As sport and physical activity returned, there's additional support that your workforce and people taking part need, to ensure an inclusive and accessible return to play.
There's a need for a greater understanding of mental health issues within the workforce, particularly when working with people whose mental health may have been more affected by coronavirus.
This could include people from Black, Asian and minority ethnic communities, people who are LGBT+, those who are recovering from the virus, and people who were previously shielding, or who've found this period particularly difficult. Free mental health awareness training for the workforce is available from Mind, through UK Coaching.
We also saw many people struggled to become or stay active during periods of restrictions, and heard from them that they felt coming out of lockdown would make it harder to be active, and that they were more concerned about being active now social distancing is no longer mandatory.
Reopening facilities has provided additional opportunities to get active, but that might not be enough right now to overcome the barriers people face.
Activity Alliance and Mind have both published guidance setting out considerations for how you can support and reassure your workforce, and those taking part, to help reduce anxieties about returning to your facilities and activities. They include tips on your communications, training and policies to help ensure that everyone has a safe, welcoming and inclusive environment to get active in.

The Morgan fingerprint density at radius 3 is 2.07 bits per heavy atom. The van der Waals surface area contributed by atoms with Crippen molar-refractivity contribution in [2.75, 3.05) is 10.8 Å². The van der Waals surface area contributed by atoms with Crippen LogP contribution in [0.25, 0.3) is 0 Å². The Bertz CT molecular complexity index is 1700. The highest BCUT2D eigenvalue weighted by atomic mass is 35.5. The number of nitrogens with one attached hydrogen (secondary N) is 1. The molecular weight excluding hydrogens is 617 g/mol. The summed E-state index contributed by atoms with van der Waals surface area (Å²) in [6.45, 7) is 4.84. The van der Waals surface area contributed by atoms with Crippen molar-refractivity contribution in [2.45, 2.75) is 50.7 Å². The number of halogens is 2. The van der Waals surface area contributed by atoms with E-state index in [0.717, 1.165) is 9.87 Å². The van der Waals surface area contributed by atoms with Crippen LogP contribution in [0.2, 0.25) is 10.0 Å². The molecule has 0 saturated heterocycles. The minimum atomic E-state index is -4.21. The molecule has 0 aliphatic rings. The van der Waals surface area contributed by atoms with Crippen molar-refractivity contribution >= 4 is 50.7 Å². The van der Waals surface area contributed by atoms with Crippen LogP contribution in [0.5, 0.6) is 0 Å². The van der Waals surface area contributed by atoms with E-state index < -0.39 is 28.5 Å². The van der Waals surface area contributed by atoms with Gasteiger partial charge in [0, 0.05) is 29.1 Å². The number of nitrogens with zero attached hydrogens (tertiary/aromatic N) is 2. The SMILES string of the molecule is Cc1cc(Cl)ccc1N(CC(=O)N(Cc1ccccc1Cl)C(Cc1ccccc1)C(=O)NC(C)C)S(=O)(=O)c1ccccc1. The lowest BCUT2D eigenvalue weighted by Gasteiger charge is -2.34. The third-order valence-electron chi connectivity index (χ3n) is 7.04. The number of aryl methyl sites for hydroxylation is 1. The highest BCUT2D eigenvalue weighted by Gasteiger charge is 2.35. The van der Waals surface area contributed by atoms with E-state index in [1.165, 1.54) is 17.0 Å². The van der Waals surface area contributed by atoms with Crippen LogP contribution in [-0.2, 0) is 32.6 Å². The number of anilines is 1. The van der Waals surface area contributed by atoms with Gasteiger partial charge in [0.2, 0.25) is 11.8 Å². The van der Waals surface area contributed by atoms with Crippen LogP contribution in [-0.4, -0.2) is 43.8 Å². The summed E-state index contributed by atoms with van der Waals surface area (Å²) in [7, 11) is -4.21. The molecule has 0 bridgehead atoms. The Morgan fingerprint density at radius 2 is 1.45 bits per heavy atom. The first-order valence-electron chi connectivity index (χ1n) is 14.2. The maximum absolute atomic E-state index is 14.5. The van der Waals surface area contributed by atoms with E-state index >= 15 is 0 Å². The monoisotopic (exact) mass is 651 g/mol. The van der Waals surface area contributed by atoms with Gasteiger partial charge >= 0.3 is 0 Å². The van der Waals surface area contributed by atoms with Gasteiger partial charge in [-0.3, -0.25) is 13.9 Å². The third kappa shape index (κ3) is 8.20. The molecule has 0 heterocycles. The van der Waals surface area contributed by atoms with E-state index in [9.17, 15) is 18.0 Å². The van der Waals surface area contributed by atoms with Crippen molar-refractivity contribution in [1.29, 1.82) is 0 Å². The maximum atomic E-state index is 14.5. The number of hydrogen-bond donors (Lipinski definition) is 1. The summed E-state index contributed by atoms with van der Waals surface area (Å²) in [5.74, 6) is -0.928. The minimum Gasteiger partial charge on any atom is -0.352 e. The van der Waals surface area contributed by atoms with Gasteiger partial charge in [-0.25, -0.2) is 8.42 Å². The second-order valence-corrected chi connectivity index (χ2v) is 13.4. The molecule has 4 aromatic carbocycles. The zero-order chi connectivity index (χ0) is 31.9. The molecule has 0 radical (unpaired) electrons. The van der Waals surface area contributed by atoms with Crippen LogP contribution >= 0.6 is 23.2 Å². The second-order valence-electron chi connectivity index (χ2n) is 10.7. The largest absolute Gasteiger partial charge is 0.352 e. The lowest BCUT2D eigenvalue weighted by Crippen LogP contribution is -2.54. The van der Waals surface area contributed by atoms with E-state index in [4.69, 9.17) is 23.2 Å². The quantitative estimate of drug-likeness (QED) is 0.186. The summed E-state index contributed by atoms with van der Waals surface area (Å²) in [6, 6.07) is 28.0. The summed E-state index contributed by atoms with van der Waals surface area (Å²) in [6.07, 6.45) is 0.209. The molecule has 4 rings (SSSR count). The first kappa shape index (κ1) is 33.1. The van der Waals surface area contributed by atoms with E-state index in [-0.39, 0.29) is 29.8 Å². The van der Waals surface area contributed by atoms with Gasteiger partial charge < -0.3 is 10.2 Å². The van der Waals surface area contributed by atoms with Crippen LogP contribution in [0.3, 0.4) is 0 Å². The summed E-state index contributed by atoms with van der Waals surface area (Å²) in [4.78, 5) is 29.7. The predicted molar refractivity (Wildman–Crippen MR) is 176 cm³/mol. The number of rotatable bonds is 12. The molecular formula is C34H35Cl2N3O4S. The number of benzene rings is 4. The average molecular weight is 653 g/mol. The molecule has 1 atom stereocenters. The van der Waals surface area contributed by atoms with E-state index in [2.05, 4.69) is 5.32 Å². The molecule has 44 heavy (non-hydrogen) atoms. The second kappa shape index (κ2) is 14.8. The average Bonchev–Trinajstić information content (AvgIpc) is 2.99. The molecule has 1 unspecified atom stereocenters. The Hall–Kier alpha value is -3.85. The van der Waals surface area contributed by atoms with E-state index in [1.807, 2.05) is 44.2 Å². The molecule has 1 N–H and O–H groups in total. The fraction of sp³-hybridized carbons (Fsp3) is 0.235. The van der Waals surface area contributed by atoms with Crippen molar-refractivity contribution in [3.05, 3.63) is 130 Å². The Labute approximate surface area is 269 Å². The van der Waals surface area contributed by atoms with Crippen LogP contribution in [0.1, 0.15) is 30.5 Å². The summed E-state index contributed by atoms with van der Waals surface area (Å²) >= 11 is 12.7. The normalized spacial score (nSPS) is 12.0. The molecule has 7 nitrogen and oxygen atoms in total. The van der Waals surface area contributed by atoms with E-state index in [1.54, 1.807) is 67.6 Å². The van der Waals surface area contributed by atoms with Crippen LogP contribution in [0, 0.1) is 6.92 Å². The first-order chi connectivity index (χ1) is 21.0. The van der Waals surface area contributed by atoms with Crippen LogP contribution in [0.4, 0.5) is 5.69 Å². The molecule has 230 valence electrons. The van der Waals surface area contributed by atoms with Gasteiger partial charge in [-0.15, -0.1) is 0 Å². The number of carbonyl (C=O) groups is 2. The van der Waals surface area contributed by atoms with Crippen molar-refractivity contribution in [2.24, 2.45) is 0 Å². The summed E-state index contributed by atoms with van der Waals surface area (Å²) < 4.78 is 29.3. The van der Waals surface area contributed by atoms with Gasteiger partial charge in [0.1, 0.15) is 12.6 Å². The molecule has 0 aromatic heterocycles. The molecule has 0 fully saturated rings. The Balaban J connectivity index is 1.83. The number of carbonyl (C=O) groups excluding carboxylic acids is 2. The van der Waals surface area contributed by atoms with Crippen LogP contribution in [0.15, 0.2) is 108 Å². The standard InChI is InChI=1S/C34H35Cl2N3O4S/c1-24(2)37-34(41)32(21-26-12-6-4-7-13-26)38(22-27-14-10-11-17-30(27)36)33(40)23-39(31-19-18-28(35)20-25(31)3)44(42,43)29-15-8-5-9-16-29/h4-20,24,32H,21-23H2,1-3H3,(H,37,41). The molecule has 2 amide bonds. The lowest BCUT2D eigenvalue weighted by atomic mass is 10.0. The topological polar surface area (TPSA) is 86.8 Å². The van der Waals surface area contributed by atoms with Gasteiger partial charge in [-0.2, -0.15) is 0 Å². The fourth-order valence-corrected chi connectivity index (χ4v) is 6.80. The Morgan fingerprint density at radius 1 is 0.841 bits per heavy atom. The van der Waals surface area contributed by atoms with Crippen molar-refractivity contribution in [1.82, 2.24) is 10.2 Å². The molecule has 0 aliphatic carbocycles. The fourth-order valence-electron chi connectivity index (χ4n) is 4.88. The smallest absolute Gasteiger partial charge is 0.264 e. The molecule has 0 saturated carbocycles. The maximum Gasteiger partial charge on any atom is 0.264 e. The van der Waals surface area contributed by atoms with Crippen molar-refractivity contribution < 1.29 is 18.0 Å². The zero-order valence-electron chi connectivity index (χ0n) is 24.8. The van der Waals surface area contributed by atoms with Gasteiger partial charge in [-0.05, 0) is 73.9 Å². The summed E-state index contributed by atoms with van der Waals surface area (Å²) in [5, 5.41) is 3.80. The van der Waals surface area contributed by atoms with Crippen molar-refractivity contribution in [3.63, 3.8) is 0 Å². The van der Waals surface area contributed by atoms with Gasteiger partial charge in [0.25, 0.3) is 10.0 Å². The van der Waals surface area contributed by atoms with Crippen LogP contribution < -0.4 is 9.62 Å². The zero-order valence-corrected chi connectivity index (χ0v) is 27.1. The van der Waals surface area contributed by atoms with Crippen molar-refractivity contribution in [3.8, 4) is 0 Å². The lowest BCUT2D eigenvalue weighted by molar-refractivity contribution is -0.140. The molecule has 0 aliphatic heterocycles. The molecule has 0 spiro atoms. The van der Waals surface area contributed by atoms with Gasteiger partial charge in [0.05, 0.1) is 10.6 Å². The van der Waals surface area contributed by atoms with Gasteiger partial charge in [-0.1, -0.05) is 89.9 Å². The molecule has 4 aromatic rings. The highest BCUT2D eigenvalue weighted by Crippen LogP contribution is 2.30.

CIMPSA has published further information on indoor training and group exercise in England, that includes guidance on supporting disabled people to be active where they may require physical support.
UK Coaching's resource also provides a detailed and timely look at what great coaching looks like through the eyes of the participant and how they're feeling, highlighting the importance of understanding and responding to a person's motivations, needs and anxieties to enhance their experience.
Club Matters have a range of resources to support clubs and organisations consider the ways they can reopen, including reopening toolkits, understanding people and their mental wellbeing and considering effective communications. There are also a range of case studies which explore creating inclusive and safe environments.
The UK Coaching Duty to Care Toolkit will equip coaches with knowledge and skills around inclusion, diversity, mental health, wellbeing and safeguarding to provide great experiences to others, as well as support to begin to better look after themselves. Duty to Care is our collective responsibility to put the safety, wellbeing and welfare of all those involved in sport and physical activity at the heart of the individual’s experience.